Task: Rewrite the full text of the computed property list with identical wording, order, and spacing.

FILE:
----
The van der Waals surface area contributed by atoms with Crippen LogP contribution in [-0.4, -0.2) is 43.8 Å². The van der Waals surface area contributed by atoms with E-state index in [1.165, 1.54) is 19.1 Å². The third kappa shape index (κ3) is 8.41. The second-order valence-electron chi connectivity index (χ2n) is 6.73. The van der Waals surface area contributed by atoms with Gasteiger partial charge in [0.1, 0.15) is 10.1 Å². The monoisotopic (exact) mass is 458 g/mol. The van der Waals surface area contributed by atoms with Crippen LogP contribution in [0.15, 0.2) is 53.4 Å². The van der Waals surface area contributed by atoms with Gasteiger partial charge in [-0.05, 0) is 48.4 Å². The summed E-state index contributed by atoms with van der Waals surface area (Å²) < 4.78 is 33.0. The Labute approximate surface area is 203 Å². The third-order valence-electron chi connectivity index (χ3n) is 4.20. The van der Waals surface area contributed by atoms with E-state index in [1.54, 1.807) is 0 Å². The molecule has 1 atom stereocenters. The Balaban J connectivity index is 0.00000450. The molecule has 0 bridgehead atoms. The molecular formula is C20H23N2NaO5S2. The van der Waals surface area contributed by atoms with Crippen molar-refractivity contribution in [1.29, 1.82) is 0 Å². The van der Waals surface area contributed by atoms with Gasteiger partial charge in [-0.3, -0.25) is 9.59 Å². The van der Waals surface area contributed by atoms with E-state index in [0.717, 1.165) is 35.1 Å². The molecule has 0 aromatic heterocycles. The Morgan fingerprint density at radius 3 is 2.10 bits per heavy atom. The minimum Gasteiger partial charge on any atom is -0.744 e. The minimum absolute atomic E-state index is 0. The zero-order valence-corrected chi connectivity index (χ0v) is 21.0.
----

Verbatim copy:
The van der Waals surface area contributed by atoms with Crippen LogP contribution in [-0.4, -0.2) is 43.8 Å². The van der Waals surface area contributed by atoms with E-state index in [1.165, 1.54) is 19.1 Å². The third kappa shape index (κ3) is 8.41. The second-order valence-electron chi connectivity index (χ2n) is 6.73. The van der Waals surface area contributed by atoms with Gasteiger partial charge in [0.1, 0.15) is 10.1 Å². The monoisotopic (exact) mass is 458 g/mol. The van der Waals surface area contributed by atoms with Crippen LogP contribution in [0.15, 0.2) is 53.4 Å². The van der Waals surface area contributed by atoms with Gasteiger partial charge in [-0.05, 0) is 48.4 Å². The summed E-state index contributed by atoms with van der Waals surface area (Å²) < 4.78 is 33.0. The Labute approximate surface area is 203 Å². The third-order valence-electron chi connectivity index (χ3n) is 4.20. The van der Waals surface area contributed by atoms with E-state index in [1.54, 1.807) is 0 Å². The molecule has 1 atom stereocenters. The Balaban J connectivity index is 0.00000450. The molecule has 0 bridgehead atoms. The molecular formula is C20H23N2NaO5S2. The van der Waals surface area contributed by atoms with Crippen molar-refractivity contribution in [1.29, 1.82) is 0 Å². The van der Waals surface area contributed by atoms with Gasteiger partial charge in [-0.3, -0.25) is 9.59 Å². The van der Waals surface area contributed by atoms with E-state index in [0.717, 1.165) is 35.1 Å². The molecule has 0 aromatic heterocycles. The Morgan fingerprint density at radius 3 is 2.10 bits per heavy atom. The minimum Gasteiger partial charge on any atom is -0.744 e. The minimum absolute atomic E-state index is 0. The zero-order valence-corrected chi connectivity index (χ0v) is 21.0.